News

Asia Marks 30 Years since World Declared Free of Smallpox

Multimedia

Audio

Some of the key health workers who eradicated smallpox in Asia have re-united to commemorate 30 years of freedom from the incurable disease which was a scourge on humanity for many centuries.

Asian medical officers, physicians and epidemiologists gathered at the World Health Organization's regional headquarters to mark the three decades since smallpox was declared vanquished. Those in the room were deemed "world health warriors" who isolated the remaining few cases in the 1970s and creating a ring of immunization around them.

WHO's regional director, Dr. Samlee Plianbangchang, told them they achieved a significant historical accomplishment.

"We gather here today to reaffirm the first unequivocal and total victory of a public health program," he said.  "The victory over a major cause of human suffering and death is of the greatest achievements of public health during the 20th century."

An American epidemiologist played a key role in developing the eradication strategy for the incurable and disfiguring disease. Dr. William Foege, who later became the director of the Centers for Disease Control (CDC) in the United States, says it took more than science to beat smallpox. Putting aside cultural and ideological difference was key and that is an approach, he says, that can benefit humanity in other ways.

"This does not have to be a world of plagues, disastrous governments, conflicts and uncontrolled health risks," he said.  "It is possible to plan a rational future. And smallpox eradication is a constant reminder that we should settle for nothing less."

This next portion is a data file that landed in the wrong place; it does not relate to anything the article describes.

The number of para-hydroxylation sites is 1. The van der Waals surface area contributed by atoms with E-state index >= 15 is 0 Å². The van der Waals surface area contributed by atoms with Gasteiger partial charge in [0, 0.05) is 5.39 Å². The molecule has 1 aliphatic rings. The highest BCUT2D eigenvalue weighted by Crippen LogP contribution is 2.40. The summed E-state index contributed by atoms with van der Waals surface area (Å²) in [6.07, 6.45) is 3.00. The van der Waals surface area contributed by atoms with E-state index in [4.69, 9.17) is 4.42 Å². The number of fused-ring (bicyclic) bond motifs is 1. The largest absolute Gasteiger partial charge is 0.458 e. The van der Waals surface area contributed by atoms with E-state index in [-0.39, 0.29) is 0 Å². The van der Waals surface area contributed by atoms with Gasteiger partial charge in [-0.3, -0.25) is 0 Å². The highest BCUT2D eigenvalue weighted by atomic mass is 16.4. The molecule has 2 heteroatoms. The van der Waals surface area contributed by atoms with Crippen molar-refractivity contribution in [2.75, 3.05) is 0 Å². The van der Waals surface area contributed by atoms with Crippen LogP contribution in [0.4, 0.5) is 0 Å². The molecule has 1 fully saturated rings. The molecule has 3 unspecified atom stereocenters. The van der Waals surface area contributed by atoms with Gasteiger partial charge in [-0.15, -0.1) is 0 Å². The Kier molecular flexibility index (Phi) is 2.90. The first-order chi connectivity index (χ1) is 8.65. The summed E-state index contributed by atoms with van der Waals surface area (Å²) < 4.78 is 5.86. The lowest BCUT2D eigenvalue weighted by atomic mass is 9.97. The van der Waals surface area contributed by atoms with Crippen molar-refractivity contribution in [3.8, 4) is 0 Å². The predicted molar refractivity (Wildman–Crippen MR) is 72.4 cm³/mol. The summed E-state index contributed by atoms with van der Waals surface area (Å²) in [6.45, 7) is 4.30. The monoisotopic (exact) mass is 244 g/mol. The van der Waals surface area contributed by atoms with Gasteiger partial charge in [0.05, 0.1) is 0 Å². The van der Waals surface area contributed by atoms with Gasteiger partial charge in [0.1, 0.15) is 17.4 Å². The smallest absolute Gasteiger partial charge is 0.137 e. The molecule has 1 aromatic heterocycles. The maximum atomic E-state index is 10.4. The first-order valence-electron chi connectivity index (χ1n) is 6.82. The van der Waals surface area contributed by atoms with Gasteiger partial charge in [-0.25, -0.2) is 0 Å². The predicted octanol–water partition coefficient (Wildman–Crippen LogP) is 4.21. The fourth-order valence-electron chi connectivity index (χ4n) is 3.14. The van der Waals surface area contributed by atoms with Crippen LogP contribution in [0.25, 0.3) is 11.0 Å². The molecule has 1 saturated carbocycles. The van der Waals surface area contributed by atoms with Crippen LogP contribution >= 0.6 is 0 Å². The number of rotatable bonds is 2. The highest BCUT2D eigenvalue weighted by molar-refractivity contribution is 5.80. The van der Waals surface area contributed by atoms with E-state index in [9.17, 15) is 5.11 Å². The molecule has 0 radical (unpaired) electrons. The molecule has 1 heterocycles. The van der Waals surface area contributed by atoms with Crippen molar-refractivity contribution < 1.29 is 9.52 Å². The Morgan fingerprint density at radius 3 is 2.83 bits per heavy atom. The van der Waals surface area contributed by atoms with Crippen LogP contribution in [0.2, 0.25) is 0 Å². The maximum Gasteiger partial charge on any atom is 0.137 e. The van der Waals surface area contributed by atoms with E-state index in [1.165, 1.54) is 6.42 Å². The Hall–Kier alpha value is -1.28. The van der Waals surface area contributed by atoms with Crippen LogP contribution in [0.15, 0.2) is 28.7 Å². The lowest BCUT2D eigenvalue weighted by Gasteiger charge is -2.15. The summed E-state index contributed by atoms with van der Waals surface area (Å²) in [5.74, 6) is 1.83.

The last known naturally occurring case of the more deadly strain of smallpox, Variola major, was detected in the offshore island district of Bhola, in Bangladesh in 1975.  Rahima Banu Begum was less than two years old. She attended the commemoration Friday in New Delhi, briefly speaking at the event and posing for photographs with the medical officers who personally confronted the last smallpox cases in Asia.

She tells VOA News the disease continues to haunt her.

The mother of four recalls being ostracized in her village. When she married at age 18 her in-laws did not like her because she had suffered from smallpox. She begins crying as she says people continue to treat her badly because of this.

The World Health Organization began an intensive eradication program in 1967 against the disease, which was also a major cause of blindness. It targeted four endemic areas: sub-Saharan Africa, South Asia, the Indonesian archipelago and Brazil.

In India and neighboring countries, health personnel eventually went house to house to detect smallpox and offered rewards to villagers who reported new cases.

This forum has been closed.
Comments
     
There are no comments in this forum. Be first and add one

Featured Videos

Your JavaScript is turned off or you have an old version of Adobe's Flash Player. Get the latest Flash player.
Colombians Flee Venezuela as Border Crisis Escalatesi
X
August 27, 2015 2:08 AM
Hundreds of Colombians have fled Venezuela since last week, amid an escalating border crisis between the two countries. Last week, Venezuelan President Nicolas Maduro ordered the closure of a key border crossing after smugglers injured three Venezuelan soldiers and a civilian. The president also ordered the deportation of Colombians who are in Venezuela illegally. Zlatica Hoke reports.
Video

Video Colombians Flee Venezuela as Border Crisis Escalates

Hundreds of Colombians have fled Venezuela since last week, amid an escalating border crisis between the two countries. Last week, Venezuelan President Nicolas Maduro ordered the closure of a key border crossing after smugglers injured three Venezuelan soldiers and a civilian. The president also ordered the deportation of Colombians who are in Venezuela illegally. Zlatica Hoke reports.
Video

Video Is China's Economic Data Accurate?